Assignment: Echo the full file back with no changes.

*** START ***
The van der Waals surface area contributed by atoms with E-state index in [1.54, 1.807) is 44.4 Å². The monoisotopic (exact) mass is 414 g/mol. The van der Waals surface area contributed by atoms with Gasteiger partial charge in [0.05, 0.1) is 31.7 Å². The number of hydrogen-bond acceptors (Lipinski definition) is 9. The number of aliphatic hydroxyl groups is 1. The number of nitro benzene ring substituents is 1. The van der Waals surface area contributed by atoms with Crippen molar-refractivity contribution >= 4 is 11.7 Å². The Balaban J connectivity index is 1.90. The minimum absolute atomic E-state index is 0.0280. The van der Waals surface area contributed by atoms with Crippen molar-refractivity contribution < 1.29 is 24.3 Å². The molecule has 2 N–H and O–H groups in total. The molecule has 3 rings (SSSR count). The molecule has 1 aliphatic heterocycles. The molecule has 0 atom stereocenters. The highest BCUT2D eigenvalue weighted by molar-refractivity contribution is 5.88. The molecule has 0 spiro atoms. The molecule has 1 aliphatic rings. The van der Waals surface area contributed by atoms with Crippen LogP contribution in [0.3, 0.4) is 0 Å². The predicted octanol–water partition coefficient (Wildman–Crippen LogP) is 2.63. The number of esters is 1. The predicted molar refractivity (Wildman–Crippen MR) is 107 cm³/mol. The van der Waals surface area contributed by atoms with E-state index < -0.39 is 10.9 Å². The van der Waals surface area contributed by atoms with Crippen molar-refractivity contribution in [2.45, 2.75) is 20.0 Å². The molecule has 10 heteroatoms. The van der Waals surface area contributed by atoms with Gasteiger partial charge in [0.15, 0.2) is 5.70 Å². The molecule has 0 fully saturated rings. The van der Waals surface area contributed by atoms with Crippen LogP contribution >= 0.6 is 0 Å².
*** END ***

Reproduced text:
The van der Waals surface area contributed by atoms with E-state index in [1.54, 1.807) is 44.4 Å². The monoisotopic (exact) mass is 414 g/mol. The van der Waals surface area contributed by atoms with Gasteiger partial charge in [0.05, 0.1) is 31.7 Å². The number of hydrogen-bond acceptors (Lipinski definition) is 9. The number of aliphatic hydroxyl groups is 1. The number of nitro benzene ring substituents is 1. The van der Waals surface area contributed by atoms with Crippen molar-refractivity contribution >= 4 is 11.7 Å². The Balaban J connectivity index is 1.90. The minimum absolute atomic E-state index is 0.0280. The van der Waals surface area contributed by atoms with Crippen molar-refractivity contribution < 1.29 is 24.3 Å². The molecule has 2 N–H and O–H groups in total. The molecule has 3 rings (SSSR count). The molecule has 1 aliphatic heterocycles. The molecule has 0 atom stereocenters. The highest BCUT2D eigenvalue weighted by molar-refractivity contribution is 5.88. The molecule has 0 spiro atoms. The molecule has 1 aliphatic rings. The van der Waals surface area contributed by atoms with Crippen LogP contribution in [0.3, 0.4) is 0 Å². The predicted octanol–water partition coefficient (Wildman–Crippen LogP) is 2.63. The number of esters is 1. The predicted molar refractivity (Wildman–Crippen MR) is 107 cm³/mol. The van der Waals surface area contributed by atoms with E-state index < -0.39 is 10.9 Å². The van der Waals surface area contributed by atoms with Crippen molar-refractivity contribution in [2.45, 2.75) is 20.0 Å². The molecule has 10 heteroatoms. The van der Waals surface area contributed by atoms with Gasteiger partial charge in [0.15, 0.2) is 5.70 Å². The molecule has 0 fully saturated rings. The van der Waals surface area contributed by atoms with Crippen LogP contribution >= 0.6 is 0 Å².